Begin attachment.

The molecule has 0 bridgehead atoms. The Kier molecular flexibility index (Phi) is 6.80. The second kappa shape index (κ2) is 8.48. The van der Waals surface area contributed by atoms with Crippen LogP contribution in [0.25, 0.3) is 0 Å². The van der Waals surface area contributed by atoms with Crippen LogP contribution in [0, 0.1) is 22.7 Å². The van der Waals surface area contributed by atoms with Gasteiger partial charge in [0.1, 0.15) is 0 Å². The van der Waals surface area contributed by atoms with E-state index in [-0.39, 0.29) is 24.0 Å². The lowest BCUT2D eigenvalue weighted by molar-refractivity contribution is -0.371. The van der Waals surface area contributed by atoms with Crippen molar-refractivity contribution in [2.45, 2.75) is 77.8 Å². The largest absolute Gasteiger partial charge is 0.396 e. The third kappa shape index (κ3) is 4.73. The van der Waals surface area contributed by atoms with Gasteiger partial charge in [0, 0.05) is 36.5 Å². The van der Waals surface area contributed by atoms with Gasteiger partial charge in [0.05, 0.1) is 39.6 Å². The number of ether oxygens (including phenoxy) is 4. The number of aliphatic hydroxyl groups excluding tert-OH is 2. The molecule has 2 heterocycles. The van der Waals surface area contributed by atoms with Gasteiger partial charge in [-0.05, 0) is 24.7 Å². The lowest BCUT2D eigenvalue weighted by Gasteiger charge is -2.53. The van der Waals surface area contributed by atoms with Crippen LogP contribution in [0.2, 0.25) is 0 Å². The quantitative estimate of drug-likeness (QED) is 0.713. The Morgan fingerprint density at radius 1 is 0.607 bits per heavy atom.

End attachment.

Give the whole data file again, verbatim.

The molecule has 0 bridgehead atoms. The Kier molecular flexibility index (Phi) is 6.80. The second kappa shape index (κ2) is 8.48. The van der Waals surface area contributed by atoms with Crippen LogP contribution in [0.25, 0.3) is 0 Å². The van der Waals surface area contributed by atoms with Crippen LogP contribution in [0, 0.1) is 22.7 Å². The van der Waals surface area contributed by atoms with Gasteiger partial charge in [0.1, 0.15) is 0 Å². The van der Waals surface area contributed by atoms with E-state index in [-0.39, 0.29) is 24.0 Å². The lowest BCUT2D eigenvalue weighted by molar-refractivity contribution is -0.371. The van der Waals surface area contributed by atoms with Crippen molar-refractivity contribution in [2.45, 2.75) is 77.8 Å². The largest absolute Gasteiger partial charge is 0.396 e. The third kappa shape index (κ3) is 4.73. The van der Waals surface area contributed by atoms with Gasteiger partial charge in [0, 0.05) is 36.5 Å². The van der Waals surface area contributed by atoms with Gasteiger partial charge in [0.05, 0.1) is 39.6 Å². The number of ether oxygens (including phenoxy) is 4. The number of aliphatic hydroxyl groups excluding tert-OH is 2. The molecule has 2 heterocycles. The van der Waals surface area contributed by atoms with Gasteiger partial charge in [-0.05, 0) is 24.7 Å². The lowest BCUT2D eigenvalue weighted by Gasteiger charge is -2.53. The van der Waals surface area contributed by atoms with Crippen LogP contribution in [0.2, 0.25) is 0 Å². The quantitative estimate of drug-likeness (QED) is 0.713. The Morgan fingerprint density at radius 1 is 0.607 bits per heavy atom.